Faithandthelaw's Blog

The law as it relates to Christians and their free exercise of religion

Contrary to University of Chicago Professor’s Rant: U.S. History includes our Faith

Posted by faithandthelaw on April 17, 2010

University of Chicago law professor Geoffrey Stone recently wrote an op-ed titled “The crazy imaginings of the Texas Board of Education,” which sought to warn an unsuspecting America that there is “a coterie of Christian evangelicals who are attempting to infiltrate our educational system to brainwash our youth.” His fretful missive was prompted by the Texas Board of Education’s efforts to restore balance to the teaching of American history after decades of successful “progressive” efforts to erase from history and the minds of children the place of Christianity in the founding of America.

The Chicago Tribune decided to publish this piece on Easter. I can only ask: Really — on Easter Sunday?

It has become so commonplace to read denigrating comments about Christians that the offensiveness of such comments barely registers on our tolerance meters. Imagine hearing these words come from the mouth of a professor at a leading American university on Passover: “a coterie of Reform Jews is attempting to infiltrate our educational system to brainwash our youth.” Or imagine these words appearing in the Trib on Eid al-Fitr, the Islamic celebration that concludes Ramadan: “a coterie of Muslims is attempting to infiltrate our educational system to brainwash our youth.”

Stone’s words almost sound bigoted and intolerant. When you look around at our leftist-dominated educational system, his words are laughable.

In the service of bolstering his thesis that America was not founded on Judeo-Christian principles, Stone could be accused of cherry-picking his quotes. For example, Stone recounts that Jefferson “condemned the details of Christian dogma as ‘dross,’ ‘abracadabra,’ ‘insanity,’ ‘a hocus-pocus phantasm,’ and a ‘deliria of crazy imaginations.’ ”

Stone’s apparent concern for historical accuracy might be more credible had he included these quotations:

“The fundamental truths reported in the four gospels as from the lips of Jesus Christ … are settled and fixed moral precepts with me.”

Abraham Lincoln

“Providence has given to our people the choice of their rulers, and it is the duty, as well as the privilege and interest of our Christian Nation, to select and prefer Christians for their rulers. “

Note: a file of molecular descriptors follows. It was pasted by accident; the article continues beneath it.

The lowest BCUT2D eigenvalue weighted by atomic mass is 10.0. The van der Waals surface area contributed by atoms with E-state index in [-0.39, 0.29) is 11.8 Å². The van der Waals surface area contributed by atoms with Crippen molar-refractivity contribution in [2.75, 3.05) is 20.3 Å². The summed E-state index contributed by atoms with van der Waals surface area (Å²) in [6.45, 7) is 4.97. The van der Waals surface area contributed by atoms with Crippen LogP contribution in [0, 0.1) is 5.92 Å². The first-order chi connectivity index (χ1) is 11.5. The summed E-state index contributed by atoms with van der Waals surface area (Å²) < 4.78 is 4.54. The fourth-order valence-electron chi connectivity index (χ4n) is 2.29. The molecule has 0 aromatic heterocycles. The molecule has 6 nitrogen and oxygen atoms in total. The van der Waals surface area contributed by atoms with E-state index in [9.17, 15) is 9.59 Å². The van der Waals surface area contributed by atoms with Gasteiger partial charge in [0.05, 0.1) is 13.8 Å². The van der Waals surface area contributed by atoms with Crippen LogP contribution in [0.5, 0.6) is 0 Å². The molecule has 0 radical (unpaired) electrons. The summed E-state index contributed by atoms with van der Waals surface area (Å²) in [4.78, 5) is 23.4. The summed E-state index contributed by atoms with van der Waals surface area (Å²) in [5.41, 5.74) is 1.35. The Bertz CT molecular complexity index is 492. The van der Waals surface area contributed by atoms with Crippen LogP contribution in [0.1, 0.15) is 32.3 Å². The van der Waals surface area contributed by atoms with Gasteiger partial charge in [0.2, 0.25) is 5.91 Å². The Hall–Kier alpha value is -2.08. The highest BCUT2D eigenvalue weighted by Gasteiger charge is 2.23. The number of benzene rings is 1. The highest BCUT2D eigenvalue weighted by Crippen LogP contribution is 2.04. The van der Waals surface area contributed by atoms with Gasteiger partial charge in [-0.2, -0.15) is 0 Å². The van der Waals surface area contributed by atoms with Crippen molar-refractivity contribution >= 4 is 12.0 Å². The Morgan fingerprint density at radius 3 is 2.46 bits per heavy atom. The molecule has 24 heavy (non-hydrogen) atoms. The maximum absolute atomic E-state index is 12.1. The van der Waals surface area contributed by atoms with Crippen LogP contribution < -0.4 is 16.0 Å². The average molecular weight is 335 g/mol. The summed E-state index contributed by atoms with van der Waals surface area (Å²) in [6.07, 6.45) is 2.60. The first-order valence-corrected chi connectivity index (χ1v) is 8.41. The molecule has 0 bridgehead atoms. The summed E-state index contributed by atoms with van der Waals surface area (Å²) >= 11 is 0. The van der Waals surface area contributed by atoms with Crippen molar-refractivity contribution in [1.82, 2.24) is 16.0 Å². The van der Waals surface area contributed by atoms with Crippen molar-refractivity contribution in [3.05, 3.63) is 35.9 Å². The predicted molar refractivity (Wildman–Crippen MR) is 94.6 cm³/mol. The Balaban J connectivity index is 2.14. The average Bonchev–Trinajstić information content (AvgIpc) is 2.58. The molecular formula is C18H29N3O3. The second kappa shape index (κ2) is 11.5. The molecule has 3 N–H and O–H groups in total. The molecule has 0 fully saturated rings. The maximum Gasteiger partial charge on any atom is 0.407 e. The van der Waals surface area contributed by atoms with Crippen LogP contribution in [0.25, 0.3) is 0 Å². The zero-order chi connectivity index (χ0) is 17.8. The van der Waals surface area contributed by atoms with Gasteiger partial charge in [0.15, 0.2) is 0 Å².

John Jay, co-author of the Federalist Papers; first chief justice of the U.S. Supreme Court

I have lived, Sir, a long time, and the longer I live, the more convincing proof I see of this truth that God Governs in the affairs of men. And if a sparrow cannot fall to the ground without his notice, is it probable that an empire can rise without his aid? We have been assured, Sir, in the sacred writings, that ‘except the Lord build the House they labour in vain that build it.’ I firmly believe this; and I also believe that without his concurring aid we shall succeed in this political building no better, than the Builders of Babel.”

Benjamin Franklin

“Is it not that in the chain of human events, the birthday of the nation is indissolubly linked with the birthday of the Savior? That it forms a leading event in the progress of the gospel dispensation? Is it not that the Declaration of Independence first organized the social compact on the foundation of the Redeemer’s mission upon the earth? That it laid the cornerstone of human government upon the first precepts of Christianity?”

John Quincy Adams

Stone in all his paranoid hand-wringing about the “infiltration” of education by a coterie — or did he mean “cabal” — of Christian evangelicals is apparently unconcerned about the use in public schools of Howard Zinn’s “The People’s History of the United States” to teach American history, a book that is roundly criticized for its bias.

Dr. Gary Scott Smith, chair of the Grove City College history department and author of “Faith and the Presidency: From George Washington to George W. Bush,” offers a different view from Stone’s:

“Two recent books, edited by Daniel Dreisbach, Jeffry Morrison and Mark David Hall … explained that many who played leading roles in the nation’s Declaration of Independence, the Continental Congress, and the devising and ratification of the Constitution were devout Christians, as evident in their church attendance, commitment to prayer and Bible reading, belief in God’s direction of earthly affairs, and conduct. … virtually all the founders maintained that morality depended on religion (which for them meant Christianity)…. While we must be careful not to overstate the role of religion in the founding of our nation and the Christian convictions of the founders in textbooks or public discourse, the tendency in many scholarly circles has been to ignore or discount these matters.”

With a coterie of “critical pedagogy” proselytes having successfully infiltrated schools of education decades ago, Stone need not fear the 15 Texas school board members.

Laurie Higgins is the Illinois Family Institute’s director of the division of school advocacy.

// <![CDATA[Courtesy of Chicago Tribune at,0,3352683.story?page=2
// ]]>

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